“Sticks and stones may break my bones but names will never hurt me”
I don’t know how many times I chanted this when I was younger.
Sometimes to friends when they were messing around, sometimes to my brother when he was teasing me and, more often, in my head when the bullies were really going for it.
Did I believe it?
What they said hurt me emotionally. I cared what they (and others) thought despite telling myself that I shouldn’t.
I was one of the geeky girls, with short hair, funny glasses, often top of the class. I also thought I was fat (I wasn’t).
I sat on the edge of the popular crowd, sometimes welcomed in, often excluded. I wanted to be liked, and it hurt when I wasn’t.
I cared what they thought of me – and looking back I seemed to care more about the opinions of those that didn’t like me than those that did.
Why was that?
Part of it was security:
- I didn’t want to be cast out, lonely, with no friends and on my own. That might lead to me being singled out and picked on. I felt I needed to blend in so I had the protection of the crowd.
- I was scared of what those that didn’t like me might do. If I listened to their opinions I thought I could adapt and protect myself to make sure they didn’t do anything to hurt me.
But as long as I anticipated that hurt by caring about their opinion, they hurt me anyway. And those opinions can still hurt me now if I let them – even though we’ve all grown up, become different people and I’ve not seen them in decades.
For me, this is where the clue lies. It shows me that the stuff that’s hurting me is in my head, it’s my thinking – because that’s the only place where those opinions still exist.
My interpretation of what their opinions mean about me is the thing that hurts, not the opinions themselves.
If I can hurt myself with opinions that no longer exist anymore, it makes me curious about whether those opinions ever mattered.
It gets me interested in when an opinion does matter. When should I listen, when should I take it to heart, when should I listen to the hurt?
I’d love to say that this has led to a massive realisation and that I don’t care about other people’s opinions at all anymore – it could be so much easier if that were the case.
I still care, but I care less.
As I continue to explore and get curious about this area, I’m noticing which opinions I still think matter. My intellect is telling me that these are the opinions that could matter:
- they matter when I’m collaborating on something with others – their ideas and their suggestions (their opinions) get thrown into the mix with mine.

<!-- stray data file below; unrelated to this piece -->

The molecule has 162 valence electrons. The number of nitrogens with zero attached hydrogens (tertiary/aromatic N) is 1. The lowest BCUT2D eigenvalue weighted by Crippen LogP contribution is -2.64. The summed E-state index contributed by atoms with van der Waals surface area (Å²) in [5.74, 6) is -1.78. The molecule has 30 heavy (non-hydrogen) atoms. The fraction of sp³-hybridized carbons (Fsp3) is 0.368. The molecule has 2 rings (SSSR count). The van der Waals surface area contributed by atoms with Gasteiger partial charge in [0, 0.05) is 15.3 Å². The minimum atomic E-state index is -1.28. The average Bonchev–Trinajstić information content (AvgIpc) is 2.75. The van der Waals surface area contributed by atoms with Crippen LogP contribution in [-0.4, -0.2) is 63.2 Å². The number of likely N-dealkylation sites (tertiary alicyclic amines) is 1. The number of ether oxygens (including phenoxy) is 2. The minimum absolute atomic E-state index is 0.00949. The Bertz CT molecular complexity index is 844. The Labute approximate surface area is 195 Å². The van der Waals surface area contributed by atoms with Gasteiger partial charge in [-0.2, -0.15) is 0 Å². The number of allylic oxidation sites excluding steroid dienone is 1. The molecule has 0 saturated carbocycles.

- they matter when I’m leading a project or an initiative and need the buy-in from others to help me make it happen.
- they matter when I’m learning something new and someone is passing on their knowledge or giving me feedback.
And it’s useful to notice that none of these opinions needs to hurt.
Interestingly though, as I was writing this article someone challenged me on a social media post I’d written, and I cared about what they thought. So clearly there are other (non-intellectual) places where opinions also matter. And that’s useful to notice too. I’m still exploring, and I still care about what strangers think.
The thing that has stopped being so important is what their opinion means about me.
I find it easier to tune into what matters, take action (if I need to) and let it go. It doesn’t hurt so much anymore.
Instead, I can see that they have an opinion, and I do too. Neither is right, and neither is wrong. Both come from our individual experiences of the world.
I get to choose whether to listen to that opinion, learn from it and adapt, or let it go and carry on my merry way.
Can opinions hurt?
Absolutely they can – if we let them. And please don’t beat yourself up if they do (that just adds more hurt into the mix!).
But if you find yourself worrying or hurting as a result of someone’s opinion of you, ask yourself why it matters and question what you’re assuming that it means about you.
What if the feeling of hurt was just a small trigger to encourage you to get curious about your thinking?
Next time you notice yourself caring about someone’s opinion, do your own experiment and see what you learn about what other people’s opinions mean to you.
Fear of other people’s opinions is one of the most common reasons my clients give me for not being more visible. Experimenting with the thinking that’s holding you back can lead to massive shifts which change the way you communicate your ideas, increase your impact and show up more as you.
Continually revisiting your experiences over a period of 3-4 months with the space to step back and observe what’s going on is a great way to see these things in a different way, and perfect for exploring this topic. My package of 7 one-to-one Authentic Leadership coaching sessions is designed to do exactly this.
And don’t forget there are nudges, ideas and support around this topic in the Authentic Visibility for Women In Tech Facebook Community – come and join the discussion.
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